Nigerian protesters attacked the head office of MTN, the South African mobile phone company, in Abuja on Thursday as a wave of xenophobic violence in Africa’s two largest economies increased.
The unrest in the Nigerian capital followed a spate of attacks on Nigerian-owned businesses in Pretoria, South Africa’s capital, and the business centre of Johannesburg this week, in that country’s worst flare-up of anti-foreigner rioting in years.
It came as Phuthuma Nhleko, the group’s chairman, was in Abuja to meet Yemi Osinbajo, Nigeria’s vice-president, who is running the country in President Muhammadu Buhari’s absence.
According to a spokesman for MTN, the protesters stormed its offices and stole phones, vandalised equipment and attacked customers. The violence underscores the fragile relationship between Africa’s political and economic powerhouses.
MTN has faced a period of turbulence in Nigeria, its biggest market. The Johannesburg-listed company last year paid $1.1bn to settle a record fine — originally set at $5.2bn — for alleged violations of a law related to SIM card registration.
Nigerian government officials have since voiced support for MTN’s continued operations. Adebayo Shittu, Nigeria’s communications minister, told the Financial Times last week: “I would be . . . irresponsible as a minister if MTN is scared away.”
But an inquiry led by the senate, over allegations that it illegally took nearly $14bn out of the country between 2006 and 2016, remains unresolved. MTN denies any wrongdoing.
In a statement on Thursday, MTN expressed “concern over attacks on non-nationals in both countries”.
Geoffrey Onyeama, Nigeria’s foreign minister, told the Financial Times he had voiced his government’s “deep concern about recurring attacks on Nigerians” to the South African ambassador in Abuja this week.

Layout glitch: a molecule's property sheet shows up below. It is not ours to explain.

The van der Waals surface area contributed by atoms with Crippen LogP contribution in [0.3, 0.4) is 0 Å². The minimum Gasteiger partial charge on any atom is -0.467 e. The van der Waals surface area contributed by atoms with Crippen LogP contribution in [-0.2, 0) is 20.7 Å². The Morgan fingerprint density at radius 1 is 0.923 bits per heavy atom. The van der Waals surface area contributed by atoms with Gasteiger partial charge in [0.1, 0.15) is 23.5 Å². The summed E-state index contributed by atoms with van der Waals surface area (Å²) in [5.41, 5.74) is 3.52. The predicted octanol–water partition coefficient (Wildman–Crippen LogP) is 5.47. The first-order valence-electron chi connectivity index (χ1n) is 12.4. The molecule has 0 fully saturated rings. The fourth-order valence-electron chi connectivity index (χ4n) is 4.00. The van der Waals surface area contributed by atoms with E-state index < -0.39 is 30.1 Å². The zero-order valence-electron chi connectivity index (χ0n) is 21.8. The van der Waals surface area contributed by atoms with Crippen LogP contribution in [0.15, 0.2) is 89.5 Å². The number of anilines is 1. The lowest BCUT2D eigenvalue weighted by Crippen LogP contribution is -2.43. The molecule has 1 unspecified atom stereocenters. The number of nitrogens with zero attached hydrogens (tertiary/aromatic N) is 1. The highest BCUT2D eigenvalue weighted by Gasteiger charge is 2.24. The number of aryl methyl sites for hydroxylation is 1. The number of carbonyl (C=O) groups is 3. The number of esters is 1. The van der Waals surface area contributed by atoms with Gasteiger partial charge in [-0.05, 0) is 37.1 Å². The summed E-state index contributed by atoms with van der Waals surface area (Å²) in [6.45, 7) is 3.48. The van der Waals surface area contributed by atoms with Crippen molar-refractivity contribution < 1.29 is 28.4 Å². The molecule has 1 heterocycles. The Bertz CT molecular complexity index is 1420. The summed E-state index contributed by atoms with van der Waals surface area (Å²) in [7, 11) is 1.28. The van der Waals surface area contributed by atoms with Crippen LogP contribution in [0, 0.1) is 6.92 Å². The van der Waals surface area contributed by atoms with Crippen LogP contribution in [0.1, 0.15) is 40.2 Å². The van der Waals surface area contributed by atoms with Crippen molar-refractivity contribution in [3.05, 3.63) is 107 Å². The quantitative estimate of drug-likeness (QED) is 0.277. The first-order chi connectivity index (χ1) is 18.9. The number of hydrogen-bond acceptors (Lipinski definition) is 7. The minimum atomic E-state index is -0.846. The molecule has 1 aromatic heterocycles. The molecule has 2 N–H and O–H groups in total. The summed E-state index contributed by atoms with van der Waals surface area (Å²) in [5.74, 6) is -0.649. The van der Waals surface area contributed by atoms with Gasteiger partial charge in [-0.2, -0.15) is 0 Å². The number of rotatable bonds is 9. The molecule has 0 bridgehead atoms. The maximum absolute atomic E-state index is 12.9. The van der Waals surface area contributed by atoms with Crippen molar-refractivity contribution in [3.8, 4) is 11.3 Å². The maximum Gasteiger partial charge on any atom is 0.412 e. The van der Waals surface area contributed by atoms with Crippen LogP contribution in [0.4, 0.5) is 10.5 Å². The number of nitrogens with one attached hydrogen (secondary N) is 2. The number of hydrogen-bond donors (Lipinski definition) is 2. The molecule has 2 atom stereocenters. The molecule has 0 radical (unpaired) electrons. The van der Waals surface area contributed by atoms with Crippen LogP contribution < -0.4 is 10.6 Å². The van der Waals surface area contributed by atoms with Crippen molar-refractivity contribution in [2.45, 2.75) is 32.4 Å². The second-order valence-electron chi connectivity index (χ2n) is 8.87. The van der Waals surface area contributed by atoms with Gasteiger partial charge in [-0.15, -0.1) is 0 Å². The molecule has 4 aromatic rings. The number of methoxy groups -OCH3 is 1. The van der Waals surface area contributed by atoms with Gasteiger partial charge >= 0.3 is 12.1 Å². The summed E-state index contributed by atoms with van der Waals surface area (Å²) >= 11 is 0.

Resentment of migrants has been simmering for years in many of South Africa’s poorest settlements. Analysts attribute it to hopelessness fed by high jobless rates, running at about 27 per cent nationally, and repeated failure by the ruling African National Congress to provide basic services.
More than 60 people died in anti-foreigner violence in the country in 2008, and thousands were forced to flee their homes, as rioting spread from Johannesburg townships to cities such as Cape Town. Further violence in 2015 claimed seven lives and again spread nationally before police and the army restored order.
The most recent outbreak has put pressure on the opposition Democratic Alliance, which took over Johannesburg and Pretoria after the ANC lost power there in last year’s local elections and which hopes to use them to showcase its ability to govern in time for 2019 national elections.
Herman Mashaba, Johannesburg’s DA mayor, was criticised last year for claiming that illegal immigrants in the city were “criminals” and that the ANC had left the border open.
“Foreign nationals are not our enemy,” Mr Mashaba said in a condemnation this week of the attacks, which he called “an unfortunate misdirection of the community’s demand for safety and jobs”.
Some residents have claimed that Nigerian-owned businesses are fronts for drug dealers and prostitution. Others say criminals have been fanning the unrest to loot and steal.
On Thursday Malusi Gigaba, the home affairs minister, called on South Africans to desist from further violence but said the government would crack down on undocumented migrant workers.
“Those who commit crime should not be labelled according to nationality, but because they are criminal,” he said.
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